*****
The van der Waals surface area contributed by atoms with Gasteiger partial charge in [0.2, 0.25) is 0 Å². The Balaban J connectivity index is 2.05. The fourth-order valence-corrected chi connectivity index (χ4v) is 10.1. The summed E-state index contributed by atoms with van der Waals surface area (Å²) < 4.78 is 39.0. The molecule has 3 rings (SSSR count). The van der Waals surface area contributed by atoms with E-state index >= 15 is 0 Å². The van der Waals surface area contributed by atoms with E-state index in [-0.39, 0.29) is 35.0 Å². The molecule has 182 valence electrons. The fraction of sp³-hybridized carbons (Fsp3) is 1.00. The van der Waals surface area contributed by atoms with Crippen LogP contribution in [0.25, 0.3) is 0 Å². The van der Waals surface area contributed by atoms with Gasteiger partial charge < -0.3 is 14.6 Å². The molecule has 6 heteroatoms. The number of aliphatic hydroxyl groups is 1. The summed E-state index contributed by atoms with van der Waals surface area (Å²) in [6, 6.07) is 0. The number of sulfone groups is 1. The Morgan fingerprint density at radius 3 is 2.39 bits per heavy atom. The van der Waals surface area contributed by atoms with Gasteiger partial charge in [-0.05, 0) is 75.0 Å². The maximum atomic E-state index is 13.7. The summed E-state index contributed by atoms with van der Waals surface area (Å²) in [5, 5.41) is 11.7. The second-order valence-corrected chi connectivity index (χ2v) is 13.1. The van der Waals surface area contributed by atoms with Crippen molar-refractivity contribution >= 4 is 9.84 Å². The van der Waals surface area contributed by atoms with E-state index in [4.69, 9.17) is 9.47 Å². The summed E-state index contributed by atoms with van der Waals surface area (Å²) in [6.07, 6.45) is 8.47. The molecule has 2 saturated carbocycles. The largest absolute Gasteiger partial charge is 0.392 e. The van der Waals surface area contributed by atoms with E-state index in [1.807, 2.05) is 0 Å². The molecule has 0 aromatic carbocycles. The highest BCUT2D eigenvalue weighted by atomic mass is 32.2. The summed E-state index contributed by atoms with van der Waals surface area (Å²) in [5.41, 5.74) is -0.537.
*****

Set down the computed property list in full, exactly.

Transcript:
The van der Waals surface area contributed by atoms with Gasteiger partial charge in [0.2, 0.25) is 0 Å². The Balaban J connectivity index is 2.05. The fourth-order valence-corrected chi connectivity index (χ4v) is 10.1. The summed E-state index contributed by atoms with van der Waals surface area (Å²) < 4.78 is 39.0. The molecule has 3 rings (SSSR count). The van der Waals surface area contributed by atoms with E-state index >= 15 is 0 Å². The van der Waals surface area contributed by atoms with E-state index in [-0.39, 0.29) is 35.0 Å². The molecule has 182 valence electrons. The fraction of sp³-hybridized carbons (Fsp3) is 1.00. The van der Waals surface area contributed by atoms with Crippen LogP contribution in [0.25, 0.3) is 0 Å². The van der Waals surface area contributed by atoms with Gasteiger partial charge < -0.3 is 14.6 Å². The molecule has 6 heteroatoms. The number of aliphatic hydroxyl groups is 1. The summed E-state index contributed by atoms with van der Waals surface area (Å²) in [6, 6.07) is 0. The number of sulfone groups is 1. The Morgan fingerprint density at radius 3 is 2.39 bits per heavy atom. The van der Waals surface area contributed by atoms with Gasteiger partial charge in [-0.05, 0) is 75.0 Å². The maximum atomic E-state index is 13.7. The summed E-state index contributed by atoms with van der Waals surface area (Å²) in [5, 5.41) is 11.7. The second-order valence-corrected chi connectivity index (χ2v) is 13.1. The van der Waals surface area contributed by atoms with Crippen molar-refractivity contribution >= 4 is 9.84 Å². The van der Waals surface area contributed by atoms with E-state index in [4.69, 9.17) is 9.47 Å². The summed E-state index contributed by atoms with van der Waals surface area (Å²) in [6.07, 6.45) is 8.47. The molecule has 2 saturated carbocycles. The largest absolute Gasteiger partial charge is 0.392 e. The van der Waals surface area contributed by atoms with E-state index in [1.807, 2.05) is 0 Å². The molecule has 0 aromatic carbocycles. The highest BCUT2D eigenvalue weighted by atomic mass is 32.2. The summed E-state index contributed by atoms with van der Waals surface area (Å²) in [5.41, 5.74) is -0.537.